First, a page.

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George Grosz in Germany: Works on Paper, 1913-1925
Curated by Karen Wilkin
The New York Studio School Gallery is pleased to present George Grosz in Germany: Works on Paper, 1913-1925, curated by Karen Wilkin. The works in this exhibition, all from the Louis-Dreyfus Family Collection, span the entire spectrum of Grosz’s achievement during his German years, the period he is generally agreed to have been doing his most significant work.
As Karen Wilkin writes:
“For many of us, George Grosz’s fierce drawings and watercolors of the 1920s more or less define the way we envision German society in the wake of the First World War. (Kurt Weill provides the soundtrack.) The world Grosz conjured up, populated by mutilated veterans, bullet-headed military types, ladies of the evening, complacent burghers, their scary wives, and the like, is at once repellent and engaging.
Grosz’s drawings occupy a narrow zone between sharp characterization, in a modernist vein, and bitter caricature. His penetrating eye is as merciless as his incisive line; no grotesquery, no pomposity, no shade of pretense escaped him. His uncompromising position offended the authorities, while he was still in Germany. After he emigrated, the Nazis included him prominently in the 1937 exhibition of “Degenerate Art” and added editions of his prints to their book burnings.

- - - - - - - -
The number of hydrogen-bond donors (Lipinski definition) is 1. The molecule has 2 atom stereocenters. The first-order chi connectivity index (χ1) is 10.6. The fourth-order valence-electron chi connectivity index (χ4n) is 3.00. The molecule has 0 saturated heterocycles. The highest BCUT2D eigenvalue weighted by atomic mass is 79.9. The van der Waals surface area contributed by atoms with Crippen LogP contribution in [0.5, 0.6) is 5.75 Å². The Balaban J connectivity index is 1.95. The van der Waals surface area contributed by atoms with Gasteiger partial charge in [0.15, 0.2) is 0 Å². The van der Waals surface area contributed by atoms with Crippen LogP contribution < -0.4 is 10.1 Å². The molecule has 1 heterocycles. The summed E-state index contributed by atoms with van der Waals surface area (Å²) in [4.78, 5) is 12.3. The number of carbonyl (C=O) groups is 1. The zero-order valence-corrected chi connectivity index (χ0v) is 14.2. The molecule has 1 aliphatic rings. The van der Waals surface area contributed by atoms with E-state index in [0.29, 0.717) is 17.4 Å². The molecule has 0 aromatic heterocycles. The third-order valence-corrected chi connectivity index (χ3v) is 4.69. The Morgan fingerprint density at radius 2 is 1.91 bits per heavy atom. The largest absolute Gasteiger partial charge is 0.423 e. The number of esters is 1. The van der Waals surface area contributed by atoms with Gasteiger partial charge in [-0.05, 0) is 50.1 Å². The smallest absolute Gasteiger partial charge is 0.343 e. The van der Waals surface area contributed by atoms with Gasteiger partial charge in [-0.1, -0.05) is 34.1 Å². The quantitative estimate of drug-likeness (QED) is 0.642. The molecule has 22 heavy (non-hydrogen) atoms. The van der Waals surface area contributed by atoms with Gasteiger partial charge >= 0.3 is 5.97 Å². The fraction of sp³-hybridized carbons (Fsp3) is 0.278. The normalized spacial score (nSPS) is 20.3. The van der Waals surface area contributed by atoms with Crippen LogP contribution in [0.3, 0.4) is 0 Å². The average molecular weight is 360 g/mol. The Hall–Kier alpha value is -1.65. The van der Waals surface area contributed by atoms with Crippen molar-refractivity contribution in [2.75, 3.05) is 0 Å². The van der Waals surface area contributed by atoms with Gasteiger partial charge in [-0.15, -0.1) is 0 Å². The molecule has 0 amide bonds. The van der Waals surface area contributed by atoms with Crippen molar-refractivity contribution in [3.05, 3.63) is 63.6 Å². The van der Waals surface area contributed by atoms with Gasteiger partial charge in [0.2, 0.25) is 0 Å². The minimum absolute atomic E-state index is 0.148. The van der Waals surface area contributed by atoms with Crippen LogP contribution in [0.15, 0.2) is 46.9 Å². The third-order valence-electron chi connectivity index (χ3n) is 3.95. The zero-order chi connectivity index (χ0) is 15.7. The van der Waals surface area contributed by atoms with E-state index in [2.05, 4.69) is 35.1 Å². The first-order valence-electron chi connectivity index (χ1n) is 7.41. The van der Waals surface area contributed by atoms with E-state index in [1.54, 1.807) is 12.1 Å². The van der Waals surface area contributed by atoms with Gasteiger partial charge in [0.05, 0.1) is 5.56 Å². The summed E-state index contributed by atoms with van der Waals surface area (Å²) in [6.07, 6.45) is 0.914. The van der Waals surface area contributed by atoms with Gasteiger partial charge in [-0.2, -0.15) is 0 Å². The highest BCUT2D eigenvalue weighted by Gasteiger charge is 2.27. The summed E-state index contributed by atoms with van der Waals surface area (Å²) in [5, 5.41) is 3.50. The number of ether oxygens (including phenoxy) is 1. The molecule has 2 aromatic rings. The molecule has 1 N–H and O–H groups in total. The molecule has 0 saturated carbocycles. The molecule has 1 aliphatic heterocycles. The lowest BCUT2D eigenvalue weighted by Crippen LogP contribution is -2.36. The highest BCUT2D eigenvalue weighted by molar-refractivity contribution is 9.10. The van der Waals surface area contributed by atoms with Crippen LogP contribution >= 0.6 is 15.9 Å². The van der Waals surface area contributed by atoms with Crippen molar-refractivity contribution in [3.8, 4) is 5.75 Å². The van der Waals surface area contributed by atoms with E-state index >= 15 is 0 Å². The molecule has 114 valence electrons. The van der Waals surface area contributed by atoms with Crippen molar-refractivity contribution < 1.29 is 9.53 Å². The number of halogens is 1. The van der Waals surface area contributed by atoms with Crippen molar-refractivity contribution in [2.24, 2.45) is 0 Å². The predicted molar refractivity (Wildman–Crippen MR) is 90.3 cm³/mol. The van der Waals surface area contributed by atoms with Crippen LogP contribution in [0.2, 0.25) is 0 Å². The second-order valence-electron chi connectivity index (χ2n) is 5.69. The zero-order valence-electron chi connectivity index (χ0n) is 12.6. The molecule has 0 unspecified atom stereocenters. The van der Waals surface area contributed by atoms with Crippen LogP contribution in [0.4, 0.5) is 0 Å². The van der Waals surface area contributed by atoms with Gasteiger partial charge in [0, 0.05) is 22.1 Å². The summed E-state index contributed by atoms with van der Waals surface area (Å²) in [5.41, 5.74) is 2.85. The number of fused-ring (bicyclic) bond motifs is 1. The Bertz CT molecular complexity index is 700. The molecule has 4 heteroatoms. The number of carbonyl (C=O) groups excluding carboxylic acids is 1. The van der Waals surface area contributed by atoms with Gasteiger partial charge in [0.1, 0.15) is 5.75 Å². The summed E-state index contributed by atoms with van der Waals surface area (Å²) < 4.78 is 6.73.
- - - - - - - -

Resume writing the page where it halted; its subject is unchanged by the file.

Today, when works of art are frequently asked to justify themselves by addressing political and social issues, Grosz’s still relevant commentary on his own troubled era offers a useful lesson in how such content can be approached. His mordant satire and savage wit require no text. The acuity and bite of these works still speak to us, after almost a century.”
The exhibition will be accompanied, as part of the New York Studio School’s Lecture Series, by a discussion on Grosz’s work between Karen Wilkin and William Louis- Dreyfus on December 4th, at 6:30 pm.